Huge Opportunities for Modular Building Industry 11

Thursday, October 16th, 2014
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Significant opportunities lay before the modular building and off-site construction sector in Australia, according to the director of an international project management firm for the offsite manufacturing and modular bathroom industry.

Yorkshire based Intelligent Offsite director Paul Bonaccorsi said Australia’s modular building industry had an opportunity to extend its reach beyond the traditional resources sector and into areas such as high-rise multi-residential buildings.

The modular bathroom industry in particular is set to benefit from the international experience of companies such as Lend Lease, Laing O’Rourke, Westfield and Multiplex, who have used bathroom pods outside Australia and are becoming increasingly comfortable with their use in domestic projects.

Bonaccorsi added, however, that while clients will always be the driving force behind any push toward use of off-site construction or otherwise, European experience suggested manufacturers of prefabricated products needed to be flexible and innovative in seeking out new markets.

“The driving force will be the clients. In the majority of cases we have seen, the client pushes the contractor down the route of off-site,” he said, adding that many contractors were more comfortable with traditional construction methods and often had to be coerced into discovering new methods.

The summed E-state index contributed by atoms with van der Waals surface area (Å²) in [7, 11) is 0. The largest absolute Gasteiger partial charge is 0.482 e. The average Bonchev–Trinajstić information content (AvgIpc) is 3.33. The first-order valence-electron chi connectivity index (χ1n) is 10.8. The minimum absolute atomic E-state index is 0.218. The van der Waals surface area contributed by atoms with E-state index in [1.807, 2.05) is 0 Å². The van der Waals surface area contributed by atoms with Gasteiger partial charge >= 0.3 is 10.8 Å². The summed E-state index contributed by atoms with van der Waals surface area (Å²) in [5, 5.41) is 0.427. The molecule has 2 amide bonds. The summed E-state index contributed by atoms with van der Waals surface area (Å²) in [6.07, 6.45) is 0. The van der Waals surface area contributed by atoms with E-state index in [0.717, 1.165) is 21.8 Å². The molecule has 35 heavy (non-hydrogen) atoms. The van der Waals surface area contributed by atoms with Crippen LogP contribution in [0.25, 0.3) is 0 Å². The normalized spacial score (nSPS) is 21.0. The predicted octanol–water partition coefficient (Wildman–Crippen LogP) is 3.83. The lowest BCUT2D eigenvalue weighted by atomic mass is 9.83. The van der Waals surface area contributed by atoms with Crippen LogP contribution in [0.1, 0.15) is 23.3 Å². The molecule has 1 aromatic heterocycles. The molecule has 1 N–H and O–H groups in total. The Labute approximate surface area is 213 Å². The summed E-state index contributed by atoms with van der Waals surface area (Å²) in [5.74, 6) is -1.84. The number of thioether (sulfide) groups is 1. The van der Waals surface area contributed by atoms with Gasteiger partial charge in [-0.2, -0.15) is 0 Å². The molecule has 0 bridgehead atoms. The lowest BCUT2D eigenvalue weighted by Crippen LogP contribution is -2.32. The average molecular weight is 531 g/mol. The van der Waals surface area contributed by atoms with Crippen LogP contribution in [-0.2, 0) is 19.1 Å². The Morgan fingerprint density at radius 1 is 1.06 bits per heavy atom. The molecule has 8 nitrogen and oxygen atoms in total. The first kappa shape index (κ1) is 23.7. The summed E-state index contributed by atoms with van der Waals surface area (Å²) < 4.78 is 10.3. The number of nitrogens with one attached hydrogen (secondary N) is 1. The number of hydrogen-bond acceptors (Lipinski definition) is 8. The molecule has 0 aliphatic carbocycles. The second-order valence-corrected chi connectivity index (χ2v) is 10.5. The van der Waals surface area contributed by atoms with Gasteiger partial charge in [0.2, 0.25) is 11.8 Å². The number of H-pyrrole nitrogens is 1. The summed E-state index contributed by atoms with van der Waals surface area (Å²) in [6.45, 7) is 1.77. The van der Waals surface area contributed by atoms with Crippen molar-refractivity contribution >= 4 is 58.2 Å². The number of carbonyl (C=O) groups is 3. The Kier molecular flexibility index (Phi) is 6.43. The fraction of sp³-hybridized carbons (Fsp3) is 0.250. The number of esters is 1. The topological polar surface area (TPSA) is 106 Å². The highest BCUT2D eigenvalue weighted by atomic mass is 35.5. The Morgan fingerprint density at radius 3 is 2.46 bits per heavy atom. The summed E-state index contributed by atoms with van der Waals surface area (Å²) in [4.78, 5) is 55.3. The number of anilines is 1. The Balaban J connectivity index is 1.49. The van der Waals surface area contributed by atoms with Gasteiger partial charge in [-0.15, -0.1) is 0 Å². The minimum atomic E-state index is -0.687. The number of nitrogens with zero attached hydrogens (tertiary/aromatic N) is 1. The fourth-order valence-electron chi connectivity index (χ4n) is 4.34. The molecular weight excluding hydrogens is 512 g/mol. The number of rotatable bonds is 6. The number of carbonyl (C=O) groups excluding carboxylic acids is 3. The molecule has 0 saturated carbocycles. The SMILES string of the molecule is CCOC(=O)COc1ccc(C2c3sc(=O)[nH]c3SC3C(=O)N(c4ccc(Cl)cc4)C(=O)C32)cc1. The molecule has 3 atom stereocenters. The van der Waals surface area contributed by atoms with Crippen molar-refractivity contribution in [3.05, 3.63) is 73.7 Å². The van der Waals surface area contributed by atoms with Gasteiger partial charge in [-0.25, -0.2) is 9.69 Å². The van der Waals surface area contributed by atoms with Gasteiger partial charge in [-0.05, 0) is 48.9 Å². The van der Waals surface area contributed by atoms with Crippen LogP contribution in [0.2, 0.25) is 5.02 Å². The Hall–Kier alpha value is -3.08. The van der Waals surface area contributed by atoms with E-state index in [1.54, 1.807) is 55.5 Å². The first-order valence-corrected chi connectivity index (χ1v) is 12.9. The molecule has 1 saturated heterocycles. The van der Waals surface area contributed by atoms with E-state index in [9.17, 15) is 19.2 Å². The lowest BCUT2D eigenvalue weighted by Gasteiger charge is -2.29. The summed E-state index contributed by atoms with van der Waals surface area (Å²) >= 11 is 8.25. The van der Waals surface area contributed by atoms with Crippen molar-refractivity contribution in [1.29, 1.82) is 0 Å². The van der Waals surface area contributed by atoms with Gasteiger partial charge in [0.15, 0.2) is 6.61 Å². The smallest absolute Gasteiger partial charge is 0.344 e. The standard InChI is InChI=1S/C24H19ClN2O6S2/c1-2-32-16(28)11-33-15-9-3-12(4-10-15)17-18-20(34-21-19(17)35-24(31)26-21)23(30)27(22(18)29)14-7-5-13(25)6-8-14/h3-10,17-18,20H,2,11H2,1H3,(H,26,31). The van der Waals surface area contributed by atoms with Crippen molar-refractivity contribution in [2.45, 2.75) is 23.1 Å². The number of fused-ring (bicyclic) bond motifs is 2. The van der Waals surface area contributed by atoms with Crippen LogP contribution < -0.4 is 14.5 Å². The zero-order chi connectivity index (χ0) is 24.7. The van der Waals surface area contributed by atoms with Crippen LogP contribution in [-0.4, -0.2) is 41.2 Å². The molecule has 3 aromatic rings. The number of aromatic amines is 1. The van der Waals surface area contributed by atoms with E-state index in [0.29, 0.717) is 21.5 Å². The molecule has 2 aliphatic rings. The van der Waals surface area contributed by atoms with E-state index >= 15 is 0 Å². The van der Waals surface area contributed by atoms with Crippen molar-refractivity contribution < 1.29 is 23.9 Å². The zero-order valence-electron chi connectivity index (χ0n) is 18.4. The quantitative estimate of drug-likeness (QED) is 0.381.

“But the manufacturers have their part to play in constantly innovating. For example with modular in Europe, the market was stagnant for a few years. Then we (the modular industry) started doing McDonald’s restaurants, petrol station shops. That then took us into other retail industries such as supermarkets, and permanent modular began to be bigger than relocatable. We then moved into prisons, hotels, complete hospitals, railway stations – all sorts of markets.”

Bonaccorsi’s comments come amid increasing debate within Australia surrounding the best ways to address the slow take-up rates of prefabrication and offsite building around the country. Proponents of prefabrication say it offers faster construction times, reduced labour requirements, fewer defects, less construction waste, higher levels of safety and productivity and better sustainability.

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In August, renowned construction advisor David Chandler said Australia was decades behind in this area, and warned that the nation could miss out on more than $30 billion dollars annually and 75,000 employment positions if it continues to lag.

BIS Shrapnel research analyst James Middleton, meanwhile, stated the market is being held back by the relatively small and fragmented nature of the Australian market, the cost of transferring modules over long distances and the perceptions about modular homes being inferior products.

However, he said incorporation of better features and designs are helping to change perceptions, and that the prefabricated industry has enormous potential as a contributor to the provision of affordable housing, though growth in the sector is expected to be gradual and focused more on individual building components as opposed to “apartment buildings that go up in 10 days or fully built houses being dropped off at construction sites by semi-trailers.”

“In short, whilst the reports of a six storey apartment building in Perth being built in ten days are impressive and exciting, they are unlikely to be game changing,” Middleton wrote on BIS’s blog on October 10.

“However, modular construction will play an increasingly significant role in the Australian building industry moving forward (particularly in the affordable housing sector) by being at the cutting edge of new technologies and techniques, so watch this space.”